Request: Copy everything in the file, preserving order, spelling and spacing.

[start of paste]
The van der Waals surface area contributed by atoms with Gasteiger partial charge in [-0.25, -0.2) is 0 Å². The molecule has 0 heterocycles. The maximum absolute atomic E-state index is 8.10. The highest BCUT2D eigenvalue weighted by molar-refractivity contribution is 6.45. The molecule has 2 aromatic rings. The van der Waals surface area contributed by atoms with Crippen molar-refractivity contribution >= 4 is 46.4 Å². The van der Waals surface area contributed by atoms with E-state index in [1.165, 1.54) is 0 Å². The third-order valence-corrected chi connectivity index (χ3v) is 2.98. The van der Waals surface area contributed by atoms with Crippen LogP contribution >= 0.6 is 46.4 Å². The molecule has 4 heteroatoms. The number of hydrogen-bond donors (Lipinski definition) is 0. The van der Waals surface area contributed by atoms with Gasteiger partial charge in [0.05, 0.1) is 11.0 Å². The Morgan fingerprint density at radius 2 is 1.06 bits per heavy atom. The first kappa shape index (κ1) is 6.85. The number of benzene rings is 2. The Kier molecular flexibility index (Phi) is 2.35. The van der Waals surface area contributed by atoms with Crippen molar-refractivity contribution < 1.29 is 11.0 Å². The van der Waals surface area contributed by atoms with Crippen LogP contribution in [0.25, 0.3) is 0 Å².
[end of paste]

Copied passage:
The van der Waals surface area contributed by atoms with Gasteiger partial charge in [-0.25, -0.2) is 0 Å². The molecule has 0 heterocycles. The maximum absolute atomic E-state index is 8.10. The highest BCUT2D eigenvalue weighted by molar-refractivity contribution is 6.45. The molecule has 2 aromatic rings. The van der Waals surface area contributed by atoms with Crippen molar-refractivity contribution >= 4 is 46.4 Å². The van der Waals surface area contributed by atoms with E-state index in [1.165, 1.54) is 0 Å². The third-order valence-corrected chi connectivity index (χ3v) is 2.98. The van der Waals surface area contributed by atoms with Crippen LogP contribution >= 0.6 is 46.4 Å². The molecule has 4 heteroatoms. The number of hydrogen-bond donors (Lipinski definition) is 0. The van der Waals surface area contributed by atoms with Gasteiger partial charge in [0.05, 0.1) is 11.0 Å². The Morgan fingerprint density at radius 2 is 1.06 bits per heavy atom. The first kappa shape index (κ1) is 6.85. The number of benzene rings is 2. The Kier molecular flexibility index (Phi) is 2.35. The van der Waals surface area contributed by atoms with Crippen molar-refractivity contribution < 1.29 is 11.0 Å². The van der Waals surface area contributed by atoms with Crippen LogP contribution in [0.25, 0.3) is 0 Å².